But the FBI wasn't done with me. The 30 months I had received was not the 30 years they had preferred. I had been incarcerated at the Federal Correctional Institution at Loretto, Pennsylvania, for about six weeks when a fellow prisoner, an Afghan national, approached me and said that a new prisoner wanted to meet me. The new prisoner, he said, had been the Taliban's spokesman in the United States and was in prison on a gun charge.

I declined. I had nothing to say to the Taliban spokesman, whose case I vaguely remembered from six or eight years earlier. A few days later, an obviously Afghan-looking man approached me in the prison yard, his hand outstretched and a big smile on his face. I immediately put my hands in the air. All I needed was a long-distance FBI photo of me shaking hands with a confessed terrorist. I told him to back off, using words that were much less polite. I wasn't going to shake his hand. "Come on," he said. We have a lot in common. "We have nothing in common," I told him. "Walk away before we have a problem."

As it turned out, he was released six days later. Imagine. He was only at Loretto for six days. I wonder what the FBI had offered him to wear a wire that day, to try to get me to implicate myself in God knows what. I'm glad I hadn't taken the chance.

I was released from prison in February 2015. Six months later, two FBI agents came to my door. They were all smiles and could not have been any friendlier. They showed me their badges and asked if I remembered a prisoner with whom I socialized at Loretto. I responded with, "You guys have a lot of nerve coming here. You know I'm represented by counsel." They said that my former "friend" might have returned to a life of crime. I told them to get off my property.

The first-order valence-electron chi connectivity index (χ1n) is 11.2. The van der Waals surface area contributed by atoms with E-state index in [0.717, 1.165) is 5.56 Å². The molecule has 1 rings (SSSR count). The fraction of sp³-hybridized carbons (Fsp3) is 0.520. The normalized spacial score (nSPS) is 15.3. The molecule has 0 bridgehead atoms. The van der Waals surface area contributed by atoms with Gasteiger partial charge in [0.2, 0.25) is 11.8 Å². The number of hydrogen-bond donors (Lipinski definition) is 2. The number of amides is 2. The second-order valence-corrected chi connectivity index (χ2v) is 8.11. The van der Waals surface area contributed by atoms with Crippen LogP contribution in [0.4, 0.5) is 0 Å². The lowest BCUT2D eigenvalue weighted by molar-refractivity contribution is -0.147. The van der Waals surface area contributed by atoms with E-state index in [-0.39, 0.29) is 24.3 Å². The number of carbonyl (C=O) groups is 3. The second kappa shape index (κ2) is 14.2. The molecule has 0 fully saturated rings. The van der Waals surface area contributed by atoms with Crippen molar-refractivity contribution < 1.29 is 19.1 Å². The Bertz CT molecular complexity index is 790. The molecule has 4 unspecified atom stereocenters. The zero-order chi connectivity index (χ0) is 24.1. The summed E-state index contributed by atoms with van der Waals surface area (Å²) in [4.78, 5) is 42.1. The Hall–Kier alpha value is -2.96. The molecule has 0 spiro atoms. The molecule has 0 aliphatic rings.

- Advertisement -

Last week, things turned a little more ominous. I received a call from a man who said that he and I had been colleagues overseas more than a decade ago. I did not recognize his name, so I asked him a few questions about where in the CIA he had worked and whom he knew from those days. He dropped a couple of names, but his CIA lingo was incorrect. He also seemed to know a little about my career, but he had the years wrong. I was confident that I had never worked with him.

By the end of the conversation, he had offered me a "consultancy," about what I am still not sure. He also offered me $5,000 a month to do "research" on his behalf. This had "pitch" written all over it. I wanted to have the same conversation with him that I had had with the fake diplomat. I wanted to say, "Do you know how many times I've made that same offer over the years?" But it wasn't worth wasting my breath. I told him to take a hike.

Next Page  1  |  2

 

- Advertisement -

Valuable 3   Must Read 2   Well Said 2  
View Ratings | Rate It

John Kiriakou spent 14 years at the CIA and two years in a federal prison for blowing the whistle on the agency's use of torture. He served on John Kerry's Senate Foreign Relations Committee for two years as senior investigator into the Middle East. He writes and speaks about national security, (more...)
 

Share on Google Plus Submit to Twitter Add this Page to Facebook! Share on LinkedIn Pin It! Add this Page to Fark! Submit to Reddit Submit to Stumble Upon



Go To Commenting
/* The Petition Site */
The views expressed in this article are the sole responsibility of the author and do not necessarily reflect those of this website or its editors.

Writers Guidelines

Contact AuthorContact Author Contact EditorContact Editor Author PageView Authors' Articles
Related Topic(s): ; ; ; , Add Tags
- Advertisement -

Most Popular Articles by this Author:     (View All Most Popular Articles by this Author)

Forcing the Innocent to Plead Guilty, an American Disgrace

An Incompetent FBI Dropped the Ball on Syed Farook

If Hillary Clinton Gets a Pass on Espionage From President Obama, So Should Whistleblowers

The US Postal Service Is Spying On Us

Kathleen Kane: Another Whistleblower Goes to Prison in America

The Standing Rock Protests Are About the Constitution